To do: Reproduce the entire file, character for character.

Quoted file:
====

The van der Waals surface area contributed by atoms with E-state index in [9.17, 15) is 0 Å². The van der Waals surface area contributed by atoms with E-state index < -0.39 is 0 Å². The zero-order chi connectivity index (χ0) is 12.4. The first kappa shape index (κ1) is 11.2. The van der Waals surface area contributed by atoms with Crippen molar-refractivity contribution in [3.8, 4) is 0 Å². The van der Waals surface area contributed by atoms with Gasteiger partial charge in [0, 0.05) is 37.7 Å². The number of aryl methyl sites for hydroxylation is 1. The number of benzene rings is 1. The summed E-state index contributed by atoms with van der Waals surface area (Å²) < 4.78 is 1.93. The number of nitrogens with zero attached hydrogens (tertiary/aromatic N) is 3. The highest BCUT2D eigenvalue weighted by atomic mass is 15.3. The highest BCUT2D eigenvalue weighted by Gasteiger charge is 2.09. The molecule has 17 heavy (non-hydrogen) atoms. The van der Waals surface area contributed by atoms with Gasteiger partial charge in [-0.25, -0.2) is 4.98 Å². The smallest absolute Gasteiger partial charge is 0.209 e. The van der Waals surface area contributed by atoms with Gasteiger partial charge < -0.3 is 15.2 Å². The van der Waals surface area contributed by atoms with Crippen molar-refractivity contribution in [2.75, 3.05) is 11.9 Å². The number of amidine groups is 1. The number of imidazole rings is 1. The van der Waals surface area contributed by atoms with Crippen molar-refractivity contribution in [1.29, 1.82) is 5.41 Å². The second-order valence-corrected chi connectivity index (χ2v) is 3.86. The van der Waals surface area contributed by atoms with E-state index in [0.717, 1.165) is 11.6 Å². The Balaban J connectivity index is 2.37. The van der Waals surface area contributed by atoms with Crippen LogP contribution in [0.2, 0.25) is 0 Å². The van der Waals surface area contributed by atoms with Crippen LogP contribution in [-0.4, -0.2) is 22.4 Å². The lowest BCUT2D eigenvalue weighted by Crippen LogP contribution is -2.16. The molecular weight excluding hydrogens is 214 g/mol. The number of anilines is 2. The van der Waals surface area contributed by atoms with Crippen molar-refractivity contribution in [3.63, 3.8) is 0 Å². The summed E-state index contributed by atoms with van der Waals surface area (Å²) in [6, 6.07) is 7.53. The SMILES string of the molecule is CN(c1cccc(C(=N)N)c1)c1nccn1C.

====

The van der Waals surface area contributed by atoms with E-state index in [9.17, 15) is 0 Å². The van der Waals surface area contributed by atoms with E-state index < -0.39 is 0 Å². The zero-order chi connectivity index (χ0) is 12.4. The first kappa shape index (κ1) is 11.2. The van der Waals surface area contributed by atoms with Crippen molar-refractivity contribution in [3.8, 4) is 0 Å². The van der Waals surface area contributed by atoms with Gasteiger partial charge in [0, 0.05) is 37.7 Å². The number of aryl methyl sites for hydroxylation is 1. The number of benzene rings is 1. The summed E-state index contributed by atoms with van der Waals surface area (Å²) < 4.78 is 1.93. The number of nitrogens with zero attached hydrogens (tertiary/aromatic N) is 3. The highest BCUT2D eigenvalue weighted by atomic mass is 15.3. The highest BCUT2D eigenvalue weighted by Gasteiger charge is 2.09. The molecule has 17 heavy (non-hydrogen) atoms. The van der Waals surface area contributed by atoms with Gasteiger partial charge in [-0.25, -0.2) is 4.98 Å². The smallest absolute Gasteiger partial charge is 0.209 e. The van der Waals surface area contributed by atoms with Gasteiger partial charge < -0.3 is 15.2 Å². The van der Waals surface area contributed by atoms with Crippen molar-refractivity contribution in [2.75, 3.05) is 11.9 Å². The number of amidine groups is 1. The number of imidazole rings is 1. The van der Waals surface area contributed by atoms with Crippen molar-refractivity contribution in [1.29, 1.82) is 5.41 Å². The second-order valence-corrected chi connectivity index (χ2v) is 3.86. The van der Waals surface area contributed by atoms with E-state index in [0.717, 1.165) is 11.6 Å². The Balaban J connectivity index is 2.37. The van der Waals surface area contributed by atoms with Crippen LogP contribution in [0.2, 0.25) is 0 Å². The van der Waals surface area contributed by atoms with Crippen LogP contribution in [-0.4, -0.2) is 22.4 Å². The lowest BCUT2D eigenvalue weighted by Crippen LogP contribution is -2.16. The molecular weight excluding hydrogens is 214 g/mol. The number of anilines is 2. The van der Waals surface area contributed by atoms with Crippen molar-refractivity contribution in [3.63, 3.8) is 0 Å². The summed E-state index contributed by atoms with van der Waals surface area (Å²) in [6, 6.07) is 7.53. The SMILES string of the molecule is CN(c1cccc(C(=N)N)c1)c1nccn1C.